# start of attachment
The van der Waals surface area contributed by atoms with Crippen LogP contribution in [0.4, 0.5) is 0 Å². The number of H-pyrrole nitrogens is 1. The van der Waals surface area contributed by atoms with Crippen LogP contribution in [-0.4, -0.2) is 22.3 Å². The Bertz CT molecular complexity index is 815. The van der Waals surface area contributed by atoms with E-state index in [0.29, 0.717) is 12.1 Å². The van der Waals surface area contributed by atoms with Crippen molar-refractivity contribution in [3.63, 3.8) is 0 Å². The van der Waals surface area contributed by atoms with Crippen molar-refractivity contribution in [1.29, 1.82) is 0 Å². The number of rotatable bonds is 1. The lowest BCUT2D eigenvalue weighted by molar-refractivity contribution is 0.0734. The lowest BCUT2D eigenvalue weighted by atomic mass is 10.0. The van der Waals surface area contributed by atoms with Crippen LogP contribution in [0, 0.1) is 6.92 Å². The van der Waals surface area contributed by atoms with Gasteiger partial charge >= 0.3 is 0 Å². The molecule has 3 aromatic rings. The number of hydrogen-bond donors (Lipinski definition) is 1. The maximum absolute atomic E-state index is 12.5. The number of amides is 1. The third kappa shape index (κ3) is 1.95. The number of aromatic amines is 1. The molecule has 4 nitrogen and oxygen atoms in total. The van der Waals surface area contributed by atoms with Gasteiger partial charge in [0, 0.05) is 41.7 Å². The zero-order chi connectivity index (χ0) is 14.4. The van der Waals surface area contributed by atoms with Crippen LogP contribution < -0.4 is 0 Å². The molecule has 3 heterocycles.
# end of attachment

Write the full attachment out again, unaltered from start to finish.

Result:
The van der Waals surface area contributed by atoms with Crippen LogP contribution in [0.4, 0.5) is 0 Å². The number of H-pyrrole nitrogens is 1. The van der Waals surface area contributed by atoms with Crippen LogP contribution in [-0.4, -0.2) is 22.3 Å². The Bertz CT molecular complexity index is 815. The van der Waals surface area contributed by atoms with E-state index in [0.29, 0.717) is 12.1 Å². The van der Waals surface area contributed by atoms with Crippen molar-refractivity contribution in [3.63, 3.8) is 0 Å². The van der Waals surface area contributed by atoms with Crippen molar-refractivity contribution in [1.29, 1.82) is 0 Å². The number of rotatable bonds is 1. The lowest BCUT2D eigenvalue weighted by molar-refractivity contribution is 0.0734. The lowest BCUT2D eigenvalue weighted by atomic mass is 10.0. The van der Waals surface area contributed by atoms with Crippen LogP contribution in [0, 0.1) is 6.92 Å². The van der Waals surface area contributed by atoms with Gasteiger partial charge >= 0.3 is 0 Å². The molecule has 3 aromatic rings. The number of hydrogen-bond donors (Lipinski definition) is 1. The maximum absolute atomic E-state index is 12.5. The number of amides is 1. The third kappa shape index (κ3) is 1.95. The number of aromatic amines is 1. The molecule has 4 nitrogen and oxygen atoms in total. The van der Waals surface area contributed by atoms with Gasteiger partial charge in [0, 0.05) is 41.7 Å². The zero-order chi connectivity index (χ0) is 14.4. The van der Waals surface area contributed by atoms with Crippen LogP contribution < -0.4 is 0 Å². The molecule has 3 heterocycles.